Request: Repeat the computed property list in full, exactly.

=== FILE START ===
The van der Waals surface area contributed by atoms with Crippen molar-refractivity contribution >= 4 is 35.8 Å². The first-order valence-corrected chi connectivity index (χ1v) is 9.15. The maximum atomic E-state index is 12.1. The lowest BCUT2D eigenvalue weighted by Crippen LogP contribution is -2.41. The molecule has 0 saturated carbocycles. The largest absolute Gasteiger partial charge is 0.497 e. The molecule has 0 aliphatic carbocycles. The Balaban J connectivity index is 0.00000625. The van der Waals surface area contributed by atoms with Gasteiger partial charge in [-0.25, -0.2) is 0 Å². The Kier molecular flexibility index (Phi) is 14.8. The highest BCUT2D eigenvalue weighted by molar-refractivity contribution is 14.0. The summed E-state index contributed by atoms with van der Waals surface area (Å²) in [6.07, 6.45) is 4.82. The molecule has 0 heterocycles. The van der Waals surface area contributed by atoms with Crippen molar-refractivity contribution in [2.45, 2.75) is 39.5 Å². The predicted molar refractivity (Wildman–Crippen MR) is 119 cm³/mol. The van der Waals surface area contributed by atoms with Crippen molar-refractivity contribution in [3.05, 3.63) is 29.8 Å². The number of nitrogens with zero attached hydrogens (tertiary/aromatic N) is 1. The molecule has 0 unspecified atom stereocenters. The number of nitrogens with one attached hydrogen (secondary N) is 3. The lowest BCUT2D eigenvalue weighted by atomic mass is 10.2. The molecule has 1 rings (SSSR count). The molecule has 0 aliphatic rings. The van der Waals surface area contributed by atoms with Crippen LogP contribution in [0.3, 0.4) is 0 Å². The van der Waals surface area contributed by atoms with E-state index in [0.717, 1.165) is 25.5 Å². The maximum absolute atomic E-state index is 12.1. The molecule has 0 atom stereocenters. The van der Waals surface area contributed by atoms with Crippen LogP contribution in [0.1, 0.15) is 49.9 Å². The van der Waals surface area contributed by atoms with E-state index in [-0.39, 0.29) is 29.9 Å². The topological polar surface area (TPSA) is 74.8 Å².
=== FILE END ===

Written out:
The van der Waals surface area contributed by atoms with Crippen molar-refractivity contribution >= 4 is 35.8 Å². The first-order valence-corrected chi connectivity index (χ1v) is 9.15. The maximum atomic E-state index is 12.1. The lowest BCUT2D eigenvalue weighted by Crippen LogP contribution is -2.41. The molecule has 0 saturated carbocycles. The largest absolute Gasteiger partial charge is 0.497 e. The molecule has 0 aliphatic carbocycles. The Balaban J connectivity index is 0.00000625. The van der Waals surface area contributed by atoms with Gasteiger partial charge in [-0.25, -0.2) is 0 Å². The Kier molecular flexibility index (Phi) is 14.8. The highest BCUT2D eigenvalue weighted by molar-refractivity contribution is 14.0. The summed E-state index contributed by atoms with van der Waals surface area (Å²) in [6.07, 6.45) is 4.82. The molecule has 0 heterocycles. The van der Waals surface area contributed by atoms with Crippen molar-refractivity contribution in [2.45, 2.75) is 39.5 Å². The predicted molar refractivity (Wildman–Crippen MR) is 119 cm³/mol. The van der Waals surface area contributed by atoms with Crippen molar-refractivity contribution in [3.05, 3.63) is 29.8 Å². The number of nitrogens with zero attached hydrogens (tertiary/aromatic N) is 1. The molecule has 0 unspecified atom stereocenters. The number of nitrogens with one attached hydrogen (secondary N) is 3. The lowest BCUT2D eigenvalue weighted by atomic mass is 10.2. The molecule has 1 rings (SSSR count). The molecule has 0 aliphatic rings. The van der Waals surface area contributed by atoms with Crippen LogP contribution in [0.3, 0.4) is 0 Å². The van der Waals surface area contributed by atoms with E-state index in [0.717, 1.165) is 25.5 Å². The maximum absolute atomic E-state index is 12.1. The molecule has 0 atom stereocenters. The van der Waals surface area contributed by atoms with Crippen LogP contribution in [0.1, 0.15) is 49.9 Å². The van der Waals surface area contributed by atoms with E-state index in [-0.39, 0.29) is 29.9 Å². The topological polar surface area (TPSA) is 74.8 Å².